Judge Agee dissented. Pet. App. 23a-39a. He would have found Section 249(a)(2) unconstitutional as applied both on the theory that the jurisdictional element applied here did not expressly require a finding of interference with interstate (as opposed to intrastate) commerce, id. at 26a, and on the theory that a bias-motivated assault “is not an inherently economic activity” and thus could not be aggregated for purposes of identifying a

 

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substantial effect on interstate commerce, id. at 23a; see id. at 34a.

5. Petitioner sought rehearing en banc, which the court of appeals denied without recorded dissent. Pet. App. 49a-53a. Although Judge Agee did not request a poll, he wrote separately to reiterate his view that the statute was unconstitutional as applied. Id. at 50a-53a.

ARGUMENT

Petitioner challenges (Pet. 8-33) the facial constitutionality of 18 U.S.C. 249(a)(2)(B)(iv)(I). This Court should deny the petition. Petitioner did not raise a facial challenge in the court of appeals, and the court accordingly did not address it. The only issue decided below, that would be properly presented here, is the constitutionality of the statute as applied to petitioner’s conduct, which involved an assault in a commercial setting against a victim actively engaged in the packaging of goods for interstate shipment and sale. This case does not present an appropriate opportunity for evaluating the statute’s application to the other factual scenarios raised in petitioner’s brief. The court of appeals correctly rejected petitioner’s as-applied challenge under this Court’s precedents. Its decision does not conflict with any decision of another court of appeals, and is unlikely to have broad implications for federal power under Section 249(a)(2) or other statutes. Further review is not warranted.

 

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1. As a threshold matter, the Court should deny the petition because this case does not afford an appropriate opportunity for resolving many of petitioner’s key arguments. The question presented in the petition --“Does 18 U.S.C. 249(a)(2)(B)(iv)(I) exceed Congress’s power under the Commerce Clause?” --asks whether the statute is facially constitutional. Pet i. Petitioner’s arguments, similarly, challenge facial constitutionality. See, e.g., Pet. 10 (arguing that the statute “exceeds Congress’s power under the Commerce Clause”) (capitalization altered; emphasis omitted). On appeal, however, petitioner did not pursue a facial challenge, and the decision below is accordingly limited to petitioner’s as-applied challenge. See Pet. App. 7a n.2. Because this Court is one “of review, not of first view,” Cutter v. Wilkinson, 544 U.S. 709, 718 n.7 (2005), it ordinarily does not address issues that were not “pressed or passed upon below,” United States v. Williams, 504 U.S. 36, 41 (1992) (citation omitted). Petitioner does not identify any reason for departing from the Court’s traditional rule in this case.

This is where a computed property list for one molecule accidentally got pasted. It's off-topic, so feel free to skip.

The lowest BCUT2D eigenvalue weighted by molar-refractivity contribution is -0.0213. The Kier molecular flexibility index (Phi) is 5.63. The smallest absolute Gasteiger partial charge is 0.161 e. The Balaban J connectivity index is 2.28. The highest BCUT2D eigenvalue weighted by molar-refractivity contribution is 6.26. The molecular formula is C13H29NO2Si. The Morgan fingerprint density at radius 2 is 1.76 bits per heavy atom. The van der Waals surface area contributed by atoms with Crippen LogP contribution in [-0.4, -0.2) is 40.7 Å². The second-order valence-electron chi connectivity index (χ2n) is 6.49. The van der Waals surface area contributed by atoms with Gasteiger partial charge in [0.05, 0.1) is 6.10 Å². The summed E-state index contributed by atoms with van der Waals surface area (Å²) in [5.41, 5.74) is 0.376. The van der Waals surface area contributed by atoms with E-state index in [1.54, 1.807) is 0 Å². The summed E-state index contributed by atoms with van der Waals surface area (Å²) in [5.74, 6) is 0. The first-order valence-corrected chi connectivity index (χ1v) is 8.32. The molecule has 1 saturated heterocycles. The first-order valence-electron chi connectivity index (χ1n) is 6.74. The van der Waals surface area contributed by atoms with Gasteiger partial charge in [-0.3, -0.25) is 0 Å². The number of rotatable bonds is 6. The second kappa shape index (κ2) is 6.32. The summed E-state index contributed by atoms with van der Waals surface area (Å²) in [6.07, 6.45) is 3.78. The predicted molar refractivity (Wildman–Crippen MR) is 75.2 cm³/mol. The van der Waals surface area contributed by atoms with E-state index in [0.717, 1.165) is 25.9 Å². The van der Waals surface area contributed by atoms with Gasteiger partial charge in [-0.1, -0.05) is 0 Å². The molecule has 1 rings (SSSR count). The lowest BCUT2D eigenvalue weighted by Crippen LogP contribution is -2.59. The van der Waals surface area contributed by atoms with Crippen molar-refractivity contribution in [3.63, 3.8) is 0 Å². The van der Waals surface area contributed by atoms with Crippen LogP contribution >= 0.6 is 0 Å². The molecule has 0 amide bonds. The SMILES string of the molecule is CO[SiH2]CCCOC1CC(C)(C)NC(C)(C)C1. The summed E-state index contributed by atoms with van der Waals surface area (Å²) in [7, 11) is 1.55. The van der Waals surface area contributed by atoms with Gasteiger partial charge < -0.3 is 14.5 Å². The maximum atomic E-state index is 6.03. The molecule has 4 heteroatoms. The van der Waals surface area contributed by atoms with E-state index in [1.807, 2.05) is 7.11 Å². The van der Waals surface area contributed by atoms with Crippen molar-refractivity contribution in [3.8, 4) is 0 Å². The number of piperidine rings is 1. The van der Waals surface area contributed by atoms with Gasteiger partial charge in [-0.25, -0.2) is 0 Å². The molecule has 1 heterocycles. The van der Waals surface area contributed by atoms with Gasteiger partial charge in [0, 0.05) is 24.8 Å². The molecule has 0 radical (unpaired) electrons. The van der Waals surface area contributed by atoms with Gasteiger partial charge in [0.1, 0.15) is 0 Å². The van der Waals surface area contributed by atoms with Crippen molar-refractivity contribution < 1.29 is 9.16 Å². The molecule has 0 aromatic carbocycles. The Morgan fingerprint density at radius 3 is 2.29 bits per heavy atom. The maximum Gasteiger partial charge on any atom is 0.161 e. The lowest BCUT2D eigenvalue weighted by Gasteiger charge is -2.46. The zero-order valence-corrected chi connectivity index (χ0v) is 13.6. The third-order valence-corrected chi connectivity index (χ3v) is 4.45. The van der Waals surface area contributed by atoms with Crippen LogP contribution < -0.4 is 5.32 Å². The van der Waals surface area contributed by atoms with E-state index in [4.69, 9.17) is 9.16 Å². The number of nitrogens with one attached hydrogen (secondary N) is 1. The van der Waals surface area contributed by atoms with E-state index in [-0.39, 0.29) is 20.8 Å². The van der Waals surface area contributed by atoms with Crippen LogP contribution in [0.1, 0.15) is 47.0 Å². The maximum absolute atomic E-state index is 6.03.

The as-applied nature of petitioner’s challenge, coupled with the particular factual allegations at issue here, would limit the Court’s ability to address the full range of petitioner’s arguments. Given that his own conduct so closely intersected with interstate commerce, see pp. 17-18, infra, petitioner necessarily relies heavily on hypothetical applications of the statute to other

 

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defendants. See Pet. 27-29. But any challenge to the statute that depends on the theory “that it may conceivably be applied unconstitutionally to others, in other situations not before the Court,” Broadrick v. Oklahoma, 413 U.S. 601, 610 (1973), would be an overbreadth challenge. This Court has observed that such arguments are “especially to be discouraged” because they “call for relaxing familiar requirements of standing, to allow a determination that the law would be unconstitutionally applied to different parties and different circumstances from those at hand.” Sabri v. United States, 541 U.S. 600, 609 (2004); see also United States v. Salerno, 481 U.S. 739, 745 (1987). This case does not present an appropriate occasion for addressing the more attenuated applications of the statute that form the core of petitioner’s arguments.

2. The court of appeals correctly determined that Section 249(a)(2) is constitutional as applied to petitioner’s act of repeatedly punching a coworker in the face as he was in the course of packaging goods for shipment interstate.

a. In United States v. Lopez, 514 U.S. 549 (1995), this Court described “three broad categories of activity” that Congress may regulate under the Commerce Clause. Id. at 558. “First, Congress may regulate the use of the channels of interstate commerce.” Ibid. “Second, Congress is empowered to regulate and protect the instrumentalities of interstate commerce, or persons

 

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or things in interstate commerce, even though the threat may come only from intrastate activities.” Ibid. “Finally, Congress’ commerce authority includes the power to regulate those activities having a substantial relation to interstate commerce, i.e., those activities that substantially affect interstate commerce.” Id. at 558-559 (citation omitted).